Welcome to the fourth issue of volume 4 of JUS!
Based on the premise of the eye-mind hypothesis which states that people look at the objects they are attending to and process cognitively, tracking eye movements in usability testing has been around for over a decade. However, it is still a challenge to define and interpret appropriate and valid metrics. In the first peer-reviewed article titled: “Visual Attention in Newspaper versus TV-Oriented News Websites”, William J. Gibbs and Ronan S. Bernas introduce several eye movement metrics they used to assess aspects in the usability of various news-related web sites. The authors demonstrate the implementation of eye movement metrics to distinguish between web sites and draw implications about their usability.
Contemporary interactive technology allows us to watch movies and TV on our mobile devices, and interact with our TV set in a similar way to our interaction with our mobile devices and desktop computers. Is it singularity time? Perhaps not yet, but Younghwan Pan and Young Sam Ryu address the issue of having similar interaction objectives on different platforms. In the second peer-reviewed article titled: “Insights for the TV Interface from the Mobile Phone Interface”, they assess the possibility of transferring interaction modes from the mobile devices to interactive TV. They conclude that such transferability is feasible and recommended.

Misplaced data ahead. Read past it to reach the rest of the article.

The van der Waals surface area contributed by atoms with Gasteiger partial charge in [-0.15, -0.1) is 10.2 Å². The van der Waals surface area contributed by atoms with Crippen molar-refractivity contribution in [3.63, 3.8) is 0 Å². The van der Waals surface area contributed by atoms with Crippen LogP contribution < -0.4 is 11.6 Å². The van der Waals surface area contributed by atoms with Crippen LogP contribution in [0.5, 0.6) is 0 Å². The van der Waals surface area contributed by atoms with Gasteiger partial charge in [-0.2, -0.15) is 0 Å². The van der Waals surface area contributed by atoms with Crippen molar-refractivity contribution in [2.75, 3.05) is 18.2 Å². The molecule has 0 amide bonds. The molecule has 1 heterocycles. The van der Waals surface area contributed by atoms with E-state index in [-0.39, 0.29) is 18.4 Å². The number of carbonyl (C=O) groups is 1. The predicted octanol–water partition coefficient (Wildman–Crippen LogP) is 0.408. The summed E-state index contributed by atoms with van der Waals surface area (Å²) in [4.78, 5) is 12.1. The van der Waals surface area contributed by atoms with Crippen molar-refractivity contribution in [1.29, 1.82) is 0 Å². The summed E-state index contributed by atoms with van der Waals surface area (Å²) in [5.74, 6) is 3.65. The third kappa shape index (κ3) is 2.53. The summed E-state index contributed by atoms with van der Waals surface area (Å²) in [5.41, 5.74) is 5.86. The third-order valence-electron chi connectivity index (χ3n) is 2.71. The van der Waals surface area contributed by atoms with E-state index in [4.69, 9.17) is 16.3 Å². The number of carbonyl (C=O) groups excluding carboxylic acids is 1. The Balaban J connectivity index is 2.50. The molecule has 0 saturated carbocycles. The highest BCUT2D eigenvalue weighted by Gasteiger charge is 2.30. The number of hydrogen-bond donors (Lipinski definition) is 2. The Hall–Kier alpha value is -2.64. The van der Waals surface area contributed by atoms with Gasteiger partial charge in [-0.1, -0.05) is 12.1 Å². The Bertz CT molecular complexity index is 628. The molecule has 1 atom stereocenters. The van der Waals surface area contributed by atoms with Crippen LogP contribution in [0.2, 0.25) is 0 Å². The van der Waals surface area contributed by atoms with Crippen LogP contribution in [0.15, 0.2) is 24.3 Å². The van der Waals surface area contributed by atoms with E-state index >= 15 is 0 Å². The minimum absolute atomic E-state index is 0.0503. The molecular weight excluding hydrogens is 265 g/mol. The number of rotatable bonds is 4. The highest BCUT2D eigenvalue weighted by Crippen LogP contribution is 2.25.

The scarcity of qualified usability evaluators reflects an increasing need. We are still faced with the challenge of how to train and qualify professional evaluators. In the third peer-review article titled: “A Methodology for Measuring Usability Evaluation Skills Using the Constructivist Theory and the Second Life Virtual World”, the author Debra Slone proposes a different approach to address this challenge. Using principles of constructivist teaching and learning, the author used Second Life as an engaging environment to facilitate the active learning aspects and teach evaluation skills to students.